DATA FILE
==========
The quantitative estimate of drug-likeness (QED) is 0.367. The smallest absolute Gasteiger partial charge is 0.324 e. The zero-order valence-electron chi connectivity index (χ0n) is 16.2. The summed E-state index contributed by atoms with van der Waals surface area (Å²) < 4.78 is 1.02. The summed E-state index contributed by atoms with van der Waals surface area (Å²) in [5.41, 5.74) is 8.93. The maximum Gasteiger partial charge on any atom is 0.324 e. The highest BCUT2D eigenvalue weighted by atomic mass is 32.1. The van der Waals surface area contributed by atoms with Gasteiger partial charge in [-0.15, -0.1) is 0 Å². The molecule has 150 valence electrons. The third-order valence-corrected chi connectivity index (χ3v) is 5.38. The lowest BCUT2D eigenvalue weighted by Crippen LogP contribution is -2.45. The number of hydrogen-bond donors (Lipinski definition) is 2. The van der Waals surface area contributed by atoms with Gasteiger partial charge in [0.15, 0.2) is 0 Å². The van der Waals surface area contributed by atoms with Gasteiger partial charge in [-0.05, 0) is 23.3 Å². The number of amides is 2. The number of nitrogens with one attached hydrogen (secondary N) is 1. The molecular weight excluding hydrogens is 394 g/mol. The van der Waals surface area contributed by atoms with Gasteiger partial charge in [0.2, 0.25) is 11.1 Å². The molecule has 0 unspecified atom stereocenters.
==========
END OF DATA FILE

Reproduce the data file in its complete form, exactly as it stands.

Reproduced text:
The quantitative estimate of drug-likeness (QED) is 0.367. The smallest absolute Gasteiger partial charge is 0.324 e. The zero-order valence-electron chi connectivity index (χ0n) is 16.2. The summed E-state index contributed by atoms with van der Waals surface area (Å²) < 4.78 is 1.02. The summed E-state index contributed by atoms with van der Waals surface area (Å²) in [5.41, 5.74) is 8.93. The maximum Gasteiger partial charge on any atom is 0.324 e. The highest BCUT2D eigenvalue weighted by atomic mass is 32.1. The van der Waals surface area contributed by atoms with Gasteiger partial charge in [-0.15, -0.1) is 0 Å². The molecule has 150 valence electrons. The third-order valence-corrected chi connectivity index (χ3v) is 5.38. The lowest BCUT2D eigenvalue weighted by Crippen LogP contribution is -2.45. The number of hydrogen-bond donors (Lipinski definition) is 2. The van der Waals surface area contributed by atoms with Gasteiger partial charge in [0.15, 0.2) is 0 Å². The van der Waals surface area contributed by atoms with Gasteiger partial charge in [-0.05, 0) is 23.3 Å². The number of amides is 2. The number of nitrogens with one attached hydrogen (secondary N) is 1. The molecular weight excluding hydrogens is 394 g/mol. The van der Waals surface area contributed by atoms with Gasteiger partial charge in [0.2, 0.25) is 11.1 Å². The molecule has 0 unspecified atom stereocenters.